|Systematic (IUPAC) name|
|Mol. mass||31126.5 g/mol|
Urokinase, also known as urokinase-type plasminogen activator (uPA), is a serine protease present in humans and other animals. The human urokinase protein was discovered, but not named, by McFarlane and Pilling in 1947. Urokinase was originally isolated from human urine, and it is also present in the blood and in the extracellular matrix of many tissues. The primary physiological substrate of this enzyme is plasminogen, which is an inactive form (zymogen) of the serine protease plasmin. Activation of plasmin triggers a proteolytic cascade that, depending on the physiological environment, participates in thrombolysis or extracellular matrix degradation. This cascade had been involved in vascular diseases and cancer progression.
Urokinase is encoded in humans by the PLAU gene, which stands for "plasminogen activator, urokinase". The same symbol represents the gene in other animal species.
The PLAU gene encodes a serine protease (EC 126.96.36.199) involved in degradation of the extracellular matrix and possibly tumor cell migration and proliferation. A specific polymorphism in this gene may be associated with late-onset Alzheimer disease and also with decreased affinity for fibrin-binding. The protein encoded by this gene converts plasminogen to plasmin by specific cleavage of an Arg-Val bond in plasminogen. This gene's proprotein is cleaved at a Lys-Ile bond by plasmin to form a two-chain derivative in which a single disulfide bond connects the amino-terminal A-chain to the catalytically active, carboxy-terminal B-chain. This two-chain derivative is also called HMW-uPA (high molecular weight uPA). HMW-uPA can be further processed into LMW-uPA (low molecular weight uPA) by cleavage of chain A into a short chain A (A1) and an amino-terminal fragment. LMW-uPA is proteolytically active but does not bind to the uPA receptor.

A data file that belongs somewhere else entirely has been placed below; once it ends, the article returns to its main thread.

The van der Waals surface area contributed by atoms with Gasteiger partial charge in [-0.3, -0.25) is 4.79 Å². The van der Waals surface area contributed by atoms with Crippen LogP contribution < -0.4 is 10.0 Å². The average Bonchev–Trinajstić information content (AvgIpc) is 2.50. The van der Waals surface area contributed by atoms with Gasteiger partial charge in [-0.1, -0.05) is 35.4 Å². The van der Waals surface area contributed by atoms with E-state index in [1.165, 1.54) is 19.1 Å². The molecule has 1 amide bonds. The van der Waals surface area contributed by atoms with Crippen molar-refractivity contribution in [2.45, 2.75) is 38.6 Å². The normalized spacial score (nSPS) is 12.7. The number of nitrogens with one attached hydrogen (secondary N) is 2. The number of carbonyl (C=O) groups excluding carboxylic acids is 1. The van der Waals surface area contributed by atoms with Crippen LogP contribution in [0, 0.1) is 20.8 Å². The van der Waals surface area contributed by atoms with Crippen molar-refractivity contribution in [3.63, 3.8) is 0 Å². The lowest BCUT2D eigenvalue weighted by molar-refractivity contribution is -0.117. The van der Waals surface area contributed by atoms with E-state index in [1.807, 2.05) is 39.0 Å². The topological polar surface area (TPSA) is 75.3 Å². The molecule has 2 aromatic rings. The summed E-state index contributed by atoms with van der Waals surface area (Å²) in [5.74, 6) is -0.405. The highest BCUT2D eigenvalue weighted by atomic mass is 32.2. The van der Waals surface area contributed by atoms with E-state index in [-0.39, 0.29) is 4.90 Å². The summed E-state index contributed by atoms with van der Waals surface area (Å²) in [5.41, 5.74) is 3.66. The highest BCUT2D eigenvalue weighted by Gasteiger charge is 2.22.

Urokinase is a 411-residue protein, consisting of three domains: the serine protease domain, the kringle domain, and the growth factor domain. Urokinase is synthesized as a zymogen form (prourokinase or single-chain urokinase), and is activated by proteolytic cleavage between Lys158 and Ile159. The two resulting chains are kept together by a disulfide bond.
The most important inhibitors of urokinase are the serpins plasminogen activator inhibitor-1 (PAI-1) and plasminogen activator inhibitor-2 (PAI-2), which inhibit the protease activity irreversibly. In the extracellular matrix, urokinase is tethered to the cell membrane by its interaction to the urokinase receptor.
Urokinase and cancer
Elevated expression levels of urokinase and several other components of the plasminogen activation system are found to be correlated with tumor malignancy. It is believed that the tissue degradation following plasminogen activation facilitates tissue invasion and, thus, contributes to metastasis. This makes urokinase an attractive drug target, and, so, inhibitors have been sought to be used as anticancer agents. However, incompatibilities between the human and murine systems hamper clinical evaluation of these agents. Through its interaction with the urokinase receptor, urokinase affects several other aspects of cancer biology such as cell adhesion, migration, and cellular mitotic pathways.
As of December 7, 2012, Mesupron, a small molecule serine protease inhibitor developed by the WILEX pharmaceutical company, has completed phase II trials. Mesupron appears to be safe when combined with chemotherapeutic drug Capecitabine for the progression-free survival in human breast cancer.
Urokinase is used clinically as a thrombolytic agent in the treatment of severe or massive deep venous thrombosis, pulmonary embolism, myocardial infarction, and occluded intravenous or dialysis cannulas. It is also administered intrapleurally to improve the drainage of complicated pleural effusions and empyemas. Urokinase is marketed as Abbokinase or Kinlytic and competes with recombinant tissue plasminogen activator (e.g., alteplase) as a thrombolytic drug in infarction. However, urokinase is not very selective for clot-bound plasminogen, unlike tissue plasminogen activator (TPA) which preferentially interacts with clot-bound plasminogen. Because urokinase binds about equally to freely circulating plasminogen and clot-bound plasminogen, it causes significant fibrinogenolysis and clot fibrinolysis making its use less favorable than TPA.
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